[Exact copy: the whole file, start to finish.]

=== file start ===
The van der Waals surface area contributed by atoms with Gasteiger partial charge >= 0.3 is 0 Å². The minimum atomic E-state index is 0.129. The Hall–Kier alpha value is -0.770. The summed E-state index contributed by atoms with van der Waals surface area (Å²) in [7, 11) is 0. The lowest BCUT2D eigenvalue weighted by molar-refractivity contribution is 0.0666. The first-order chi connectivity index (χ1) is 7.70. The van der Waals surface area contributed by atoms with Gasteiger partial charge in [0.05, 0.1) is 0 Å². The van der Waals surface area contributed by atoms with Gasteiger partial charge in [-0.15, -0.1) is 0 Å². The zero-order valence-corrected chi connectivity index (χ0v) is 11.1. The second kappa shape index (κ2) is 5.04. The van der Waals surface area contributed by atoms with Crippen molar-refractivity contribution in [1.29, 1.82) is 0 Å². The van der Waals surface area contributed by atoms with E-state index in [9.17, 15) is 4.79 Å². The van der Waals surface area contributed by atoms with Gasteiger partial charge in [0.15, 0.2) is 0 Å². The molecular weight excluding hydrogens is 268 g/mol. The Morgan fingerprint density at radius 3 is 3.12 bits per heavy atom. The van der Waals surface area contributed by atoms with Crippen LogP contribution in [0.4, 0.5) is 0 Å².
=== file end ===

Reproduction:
The van der Waals surface area contributed by atoms with Gasteiger partial charge >= 0.3 is 0 Å². The minimum atomic E-state index is 0.129. The Hall–Kier alpha value is -0.770. The summed E-state index contributed by atoms with van der Waals surface area (Å²) in [7, 11) is 0. The lowest BCUT2D eigenvalue weighted by molar-refractivity contribution is 0.0666. The first-order chi connectivity index (χ1) is 7.70. The van der Waals surface area contributed by atoms with Gasteiger partial charge in [0.05, 0.1) is 0 Å². The van der Waals surface area contributed by atoms with Gasteiger partial charge in [-0.15, -0.1) is 0 Å². The zero-order valence-corrected chi connectivity index (χ0v) is 11.1. The second kappa shape index (κ2) is 5.04. The van der Waals surface area contributed by atoms with Crippen molar-refractivity contribution in [1.29, 1.82) is 0 Å². The van der Waals surface area contributed by atoms with E-state index in [9.17, 15) is 4.79 Å². The van der Waals surface area contributed by atoms with Gasteiger partial charge in [0.15, 0.2) is 0 Å². The molecular weight excluding hydrogens is 268 g/mol. The Morgan fingerprint density at radius 3 is 3.12 bits per heavy atom. The van der Waals surface area contributed by atoms with Crippen LogP contribution in [0.4, 0.5) is 0 Å².